Letter to the Editor Open Access
Copyright ©The Author(s) 2021. Published by Baishideng Publishing Group Inc. All rights reserved.
World J Gastroenterol. Oct 14, 2021; 27(38): 6513-6514
Published online Oct 14, 2021. doi: 10.3748/wjg.v27.i38.6513
Preservation of the superior rectal artery in laparoscopic colectomy for slow transit constipation: Is it really associated with better outcomes?
Rogério Serafim Parra, Omar Feres, José Joaquim Ribeiro Rocha
Rogério Serafim Parra, Omar Feres, José Joaquim Ribeiro Rocha, Department of Surgery and Anatomy, Ribeirao Preto Medical School, University of São Paulo, Ribeirao Preto 14048900, Brazil
ORCID number: Rogério Serafim Parra (0000-0002-5566-9284); Omar Feres (0000-0003-3593-0526); José Joaquim Ribeiro Rocha (0000-0001-7118-0545).
Author contributions: Parra RS wrote the manuscript; Feres O and Rocha JJR wrote and revised the manuscript; All authors contributed to the revision of the manuscript for important intellectual content, granted final approval of the version to be published and agreed to be accountable for all aspects of the work in ensuring that questions related to the accuracy or integrity of any part of the work are appropriately investigated and resolved.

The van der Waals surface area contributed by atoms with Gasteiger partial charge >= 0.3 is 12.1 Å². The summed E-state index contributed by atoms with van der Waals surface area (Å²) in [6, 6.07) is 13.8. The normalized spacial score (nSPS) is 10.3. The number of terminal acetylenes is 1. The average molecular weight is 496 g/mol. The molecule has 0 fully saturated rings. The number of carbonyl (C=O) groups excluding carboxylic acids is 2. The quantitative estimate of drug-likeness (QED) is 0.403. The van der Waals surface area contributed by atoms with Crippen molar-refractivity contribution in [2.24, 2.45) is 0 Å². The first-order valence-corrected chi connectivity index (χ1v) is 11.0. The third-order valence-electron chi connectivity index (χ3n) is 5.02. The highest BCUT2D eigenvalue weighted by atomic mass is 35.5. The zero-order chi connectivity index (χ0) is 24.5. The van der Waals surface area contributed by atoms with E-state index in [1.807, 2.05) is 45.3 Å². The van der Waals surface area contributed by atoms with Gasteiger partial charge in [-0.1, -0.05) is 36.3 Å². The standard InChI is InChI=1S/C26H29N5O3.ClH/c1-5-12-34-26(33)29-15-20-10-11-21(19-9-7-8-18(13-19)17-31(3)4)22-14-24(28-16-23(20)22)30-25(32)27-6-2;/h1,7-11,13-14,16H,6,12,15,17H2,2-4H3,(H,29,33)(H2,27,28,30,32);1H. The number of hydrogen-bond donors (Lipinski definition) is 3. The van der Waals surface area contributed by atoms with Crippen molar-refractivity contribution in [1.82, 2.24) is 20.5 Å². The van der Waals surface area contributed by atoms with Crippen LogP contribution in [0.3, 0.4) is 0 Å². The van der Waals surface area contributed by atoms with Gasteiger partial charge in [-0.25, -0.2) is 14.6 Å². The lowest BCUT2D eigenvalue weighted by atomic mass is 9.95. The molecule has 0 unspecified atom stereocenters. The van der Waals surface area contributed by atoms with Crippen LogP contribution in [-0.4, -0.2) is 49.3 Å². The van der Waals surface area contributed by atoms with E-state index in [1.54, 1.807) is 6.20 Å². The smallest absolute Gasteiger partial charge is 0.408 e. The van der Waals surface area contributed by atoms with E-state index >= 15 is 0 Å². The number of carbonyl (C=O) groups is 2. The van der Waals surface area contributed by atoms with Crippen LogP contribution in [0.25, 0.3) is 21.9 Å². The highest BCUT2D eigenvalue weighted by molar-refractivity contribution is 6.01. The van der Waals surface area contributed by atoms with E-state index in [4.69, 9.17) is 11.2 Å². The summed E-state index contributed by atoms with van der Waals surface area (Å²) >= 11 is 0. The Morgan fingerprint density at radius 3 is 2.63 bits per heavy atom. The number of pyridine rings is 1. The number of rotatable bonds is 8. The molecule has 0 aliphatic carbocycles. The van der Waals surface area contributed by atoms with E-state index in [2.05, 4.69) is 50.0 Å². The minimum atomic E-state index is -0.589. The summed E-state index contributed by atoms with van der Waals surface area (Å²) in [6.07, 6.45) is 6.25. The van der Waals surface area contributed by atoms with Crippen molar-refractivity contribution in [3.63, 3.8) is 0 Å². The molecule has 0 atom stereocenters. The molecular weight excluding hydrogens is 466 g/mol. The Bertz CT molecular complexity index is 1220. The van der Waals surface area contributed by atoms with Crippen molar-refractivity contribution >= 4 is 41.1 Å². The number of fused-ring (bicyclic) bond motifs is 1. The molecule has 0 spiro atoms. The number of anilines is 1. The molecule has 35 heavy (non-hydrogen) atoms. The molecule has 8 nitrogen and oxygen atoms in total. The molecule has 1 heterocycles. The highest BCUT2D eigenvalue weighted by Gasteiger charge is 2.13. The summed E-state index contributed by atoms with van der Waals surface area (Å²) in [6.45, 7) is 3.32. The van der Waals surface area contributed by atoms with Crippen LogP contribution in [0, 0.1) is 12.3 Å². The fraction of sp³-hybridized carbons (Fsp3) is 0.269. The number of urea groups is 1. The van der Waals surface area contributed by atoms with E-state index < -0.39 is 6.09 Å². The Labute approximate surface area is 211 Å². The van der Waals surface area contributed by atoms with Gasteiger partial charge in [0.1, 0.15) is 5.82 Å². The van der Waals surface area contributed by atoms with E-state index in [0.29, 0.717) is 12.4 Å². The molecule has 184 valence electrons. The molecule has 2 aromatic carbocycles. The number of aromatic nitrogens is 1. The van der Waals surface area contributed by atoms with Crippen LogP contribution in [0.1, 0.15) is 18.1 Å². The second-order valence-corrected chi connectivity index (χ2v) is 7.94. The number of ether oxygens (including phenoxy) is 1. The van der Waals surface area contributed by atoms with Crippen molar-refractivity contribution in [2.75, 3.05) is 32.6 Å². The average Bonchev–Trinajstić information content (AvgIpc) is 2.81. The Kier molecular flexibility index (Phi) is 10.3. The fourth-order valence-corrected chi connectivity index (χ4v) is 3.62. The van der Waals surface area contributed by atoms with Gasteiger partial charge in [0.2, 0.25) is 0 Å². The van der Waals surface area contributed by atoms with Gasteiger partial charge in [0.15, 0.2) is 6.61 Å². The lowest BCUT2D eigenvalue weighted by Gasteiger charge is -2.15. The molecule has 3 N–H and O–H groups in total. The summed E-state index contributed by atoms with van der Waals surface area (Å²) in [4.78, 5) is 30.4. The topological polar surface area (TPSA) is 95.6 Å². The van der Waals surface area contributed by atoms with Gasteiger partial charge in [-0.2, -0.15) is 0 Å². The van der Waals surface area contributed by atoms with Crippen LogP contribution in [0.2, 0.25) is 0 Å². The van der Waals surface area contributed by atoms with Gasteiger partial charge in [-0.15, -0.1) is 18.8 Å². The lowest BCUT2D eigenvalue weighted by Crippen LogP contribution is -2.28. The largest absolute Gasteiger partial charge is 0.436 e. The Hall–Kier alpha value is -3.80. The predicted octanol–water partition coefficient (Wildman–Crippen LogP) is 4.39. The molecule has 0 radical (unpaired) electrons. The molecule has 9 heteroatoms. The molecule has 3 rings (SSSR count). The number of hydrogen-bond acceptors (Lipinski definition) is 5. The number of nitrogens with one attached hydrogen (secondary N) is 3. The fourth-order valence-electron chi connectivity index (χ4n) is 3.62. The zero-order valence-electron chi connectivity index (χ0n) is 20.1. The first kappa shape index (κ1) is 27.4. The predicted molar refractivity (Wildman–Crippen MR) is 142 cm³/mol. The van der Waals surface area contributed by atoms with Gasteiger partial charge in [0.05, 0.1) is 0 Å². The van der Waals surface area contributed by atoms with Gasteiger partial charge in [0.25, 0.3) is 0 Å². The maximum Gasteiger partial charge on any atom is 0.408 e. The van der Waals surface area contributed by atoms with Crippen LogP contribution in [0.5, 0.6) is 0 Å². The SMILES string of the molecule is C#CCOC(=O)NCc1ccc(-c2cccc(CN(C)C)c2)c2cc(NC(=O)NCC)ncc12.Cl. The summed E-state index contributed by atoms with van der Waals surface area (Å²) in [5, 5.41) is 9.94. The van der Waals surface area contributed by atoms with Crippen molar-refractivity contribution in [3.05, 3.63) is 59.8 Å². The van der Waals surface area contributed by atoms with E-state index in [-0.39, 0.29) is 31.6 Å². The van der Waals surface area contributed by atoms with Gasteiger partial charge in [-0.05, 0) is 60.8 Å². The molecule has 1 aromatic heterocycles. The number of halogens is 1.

Conflict-of-interest statement: The author(s) declared no potential conflicts of interest with respect to the research, authorship and/or publication of this article.
Open-Access: This article is an open-access article that was selected by an in-house editor and fully peer-reviewed by external reviewers. It is distributed in accordance with the Creative Commons Attribution NonCommercial (CC BY-NC 4.0) license, which permits others to distribute, remix, adapt, build upon this work non-commercially, and license their derivative works on different terms, provided the original work is properly cited and the use is non-commercial. See: http://creativecommons.org/Licenses/by-nc/4.0/